With the impending election of the Superintendent of Public Instruction this spring, voters will have the choice of having the lone non-GOP leader in charge of a major state department – or one of the strongly supported voucher candidates who will do the bidding of Walker and Co. and ALEC. Tony Evers may be the last hope of those who believe in PUBLIC education in Wisconsin.

  19. Tom says:

    Thanks for your story Ingrid. As we monitor the steadily deteriorating working conditions for teachers across Walker’s Wisconsin, we see teacher quitting at all times of the year and literally walking away from their jobs mid-week. This not only occurs on a regular basis in MPS, but in all the suburbs surrounding MPS and across the rest of Wisconsin as well.

    In Cudahy, four new hires didn’t even make it through the first week of school before calling it quits. School districts across Walker’s Wisconsin are regularly advertising for teachers to finish the year because the original teacher found a better paying job and just up and quit.

    Not surprisingly, the worst places to teach have the highest number of teachers that just up and quit. Some of these districts have increased contract “break” fees from the $500 before Act 10 (when Wisconsin was still a good place to teach) to up to $10,000 for the real craphole districts. Teachers in these craphole districts are literally trapped in jobs that they hate because they cannot afford to pay the district $10,000 to walk away. What kind of learning environment do you think the kids in these districts are going through?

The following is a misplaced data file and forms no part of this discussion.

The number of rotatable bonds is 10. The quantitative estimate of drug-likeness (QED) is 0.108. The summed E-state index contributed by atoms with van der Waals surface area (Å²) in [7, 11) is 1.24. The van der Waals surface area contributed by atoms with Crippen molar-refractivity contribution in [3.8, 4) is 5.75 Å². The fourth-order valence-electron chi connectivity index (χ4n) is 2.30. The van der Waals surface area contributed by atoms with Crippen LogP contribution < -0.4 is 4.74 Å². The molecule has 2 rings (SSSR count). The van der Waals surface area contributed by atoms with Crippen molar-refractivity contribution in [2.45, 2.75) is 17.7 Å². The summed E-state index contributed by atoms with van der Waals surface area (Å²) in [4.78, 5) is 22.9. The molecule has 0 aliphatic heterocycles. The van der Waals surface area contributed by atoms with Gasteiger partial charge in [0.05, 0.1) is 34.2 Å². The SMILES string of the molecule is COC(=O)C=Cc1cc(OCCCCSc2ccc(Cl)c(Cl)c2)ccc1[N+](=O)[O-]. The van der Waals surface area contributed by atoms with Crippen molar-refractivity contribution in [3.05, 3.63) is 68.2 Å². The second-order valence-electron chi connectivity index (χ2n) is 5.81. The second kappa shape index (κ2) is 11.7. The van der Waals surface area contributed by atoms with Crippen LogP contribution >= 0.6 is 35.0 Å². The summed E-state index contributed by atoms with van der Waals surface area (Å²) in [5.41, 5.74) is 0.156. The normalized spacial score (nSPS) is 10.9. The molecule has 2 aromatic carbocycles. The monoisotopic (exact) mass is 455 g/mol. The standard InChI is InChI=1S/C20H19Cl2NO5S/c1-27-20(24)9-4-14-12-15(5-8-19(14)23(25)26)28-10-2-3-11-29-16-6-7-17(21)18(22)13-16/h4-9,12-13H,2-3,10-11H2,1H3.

I always appreciate the thank you emails from young teachers who have followed my “Five & Flee” career plan and are now happily teaching in another state where teachers can be the primary income earner for the family in a professional career, not a “Dead End” job that so many school districts offer in Walker’s Wisconsin.

  20. Jason says:

    I recall the last time the teachers union ran the state legislature in December of 2010 that they were determined to ram long term health care down the tax payers throat. Yep, the teachers union was one Wisconsin Democratic Senator away from providing all retired teachers the benefit of free home care, nursing aids and nursing home coverage all at the cost of the Wisconsin tax payer. Thank you, Democratic State Senator Russ Decker.

  21. Tom says:

    More lies from Jason. There never was any legislation such that Jason describes to give alll retired teachers such benefits. Total fabrication on Jason’s part. All in the name of ginning up even MORE hatred for teachers in Wisconsin to somehow justify the non-stop denigration of every teacher in Walker’s Wisconsin.

    Jason, please take your meds so that the NEXT time you “recall” something about teachers, you will at least recall something that actually happened in the real world, not your isolated, right wing echo chamber world of Faux News and Right Wing Hate Radio that spews lies and gins up hatred for teachers 24/7 across Walker’s Wisconsin.

  22. Lee Bitts says:

    Well, I still think that job-hungry people will fill the various teaching professions throughout the state regardless of the political issues currently surrounding the teaching profession in Wisconsin.

    I can’t see that things are going to change for the long-term future. We seem to be locked into a certain political environment and perspective. I think the economy is causing a wide feeling of separation between the haves and the self-perceived have-nots. This seems to be a gap that is too wide to bridge so we are not going to have much intelligent reasoned discourse unless major changes in society occur.